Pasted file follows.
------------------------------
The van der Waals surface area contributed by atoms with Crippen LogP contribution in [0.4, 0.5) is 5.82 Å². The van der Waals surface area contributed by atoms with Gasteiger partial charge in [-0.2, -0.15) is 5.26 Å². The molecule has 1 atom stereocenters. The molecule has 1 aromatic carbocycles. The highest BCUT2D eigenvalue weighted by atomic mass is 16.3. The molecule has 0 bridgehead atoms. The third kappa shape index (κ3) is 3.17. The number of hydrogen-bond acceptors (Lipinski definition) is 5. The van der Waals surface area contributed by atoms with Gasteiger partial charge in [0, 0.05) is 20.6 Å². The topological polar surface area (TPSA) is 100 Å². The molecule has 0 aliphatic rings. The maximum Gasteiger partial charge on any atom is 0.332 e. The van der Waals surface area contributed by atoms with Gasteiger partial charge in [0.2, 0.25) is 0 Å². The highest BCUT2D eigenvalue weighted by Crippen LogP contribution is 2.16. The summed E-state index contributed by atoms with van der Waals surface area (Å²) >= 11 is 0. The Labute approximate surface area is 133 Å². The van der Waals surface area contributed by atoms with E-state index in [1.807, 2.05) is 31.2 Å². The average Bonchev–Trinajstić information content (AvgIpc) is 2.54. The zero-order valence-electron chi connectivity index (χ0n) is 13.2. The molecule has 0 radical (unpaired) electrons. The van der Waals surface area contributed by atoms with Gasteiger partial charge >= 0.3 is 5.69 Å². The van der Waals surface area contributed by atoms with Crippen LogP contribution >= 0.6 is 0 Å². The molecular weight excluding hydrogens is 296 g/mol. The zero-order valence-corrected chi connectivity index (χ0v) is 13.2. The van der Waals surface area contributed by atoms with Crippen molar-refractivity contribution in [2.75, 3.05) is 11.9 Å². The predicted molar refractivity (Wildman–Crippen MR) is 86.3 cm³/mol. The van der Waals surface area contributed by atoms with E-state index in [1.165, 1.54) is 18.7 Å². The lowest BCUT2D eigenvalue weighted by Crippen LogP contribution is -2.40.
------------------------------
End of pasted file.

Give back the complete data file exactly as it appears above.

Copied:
The van der Waals surface area contributed by atoms with Crippen LogP contribution in [0.4, 0.5) is 5.82 Å². The van der Waals surface area contributed by atoms with Gasteiger partial charge in [-0.2, -0.15) is 5.26 Å². The molecule has 1 atom stereocenters. The molecule has 1 aromatic carbocycles. The highest BCUT2D eigenvalue weighted by atomic mass is 16.3. The molecule has 0 bridgehead atoms. The third kappa shape index (κ3) is 3.17. The number of hydrogen-bond acceptors (Lipinski definition) is 5. The van der Waals surface area contributed by atoms with Gasteiger partial charge in [0, 0.05) is 20.6 Å². The topological polar surface area (TPSA) is 100 Å². The molecule has 0 aliphatic rings. The maximum Gasteiger partial charge on any atom is 0.332 e. The van der Waals surface area contributed by atoms with Gasteiger partial charge in [0.2, 0.25) is 0 Å². The highest BCUT2D eigenvalue weighted by Crippen LogP contribution is 2.16. The summed E-state index contributed by atoms with van der Waals surface area (Å²) >= 11 is 0. The Labute approximate surface area is 133 Å². The van der Waals surface area contributed by atoms with E-state index in [1.807, 2.05) is 31.2 Å². The average Bonchev–Trinajstić information content (AvgIpc) is 2.54. The zero-order valence-electron chi connectivity index (χ0n) is 13.2. The molecule has 0 radical (unpaired) electrons. The van der Waals surface area contributed by atoms with Gasteiger partial charge >= 0.3 is 5.69 Å². The van der Waals surface area contributed by atoms with Crippen LogP contribution >= 0.6 is 0 Å². The molecular weight excluding hydrogens is 296 g/mol. The zero-order valence-corrected chi connectivity index (χ0v) is 13.2. The van der Waals surface area contributed by atoms with Crippen molar-refractivity contribution in [2.75, 3.05) is 11.9 Å². The predicted molar refractivity (Wildman–Crippen MR) is 86.3 cm³/mol. The van der Waals surface area contributed by atoms with E-state index in [1.165, 1.54) is 18.7 Å². The lowest BCUT2D eigenvalue weighted by Crippen LogP contribution is -2.40.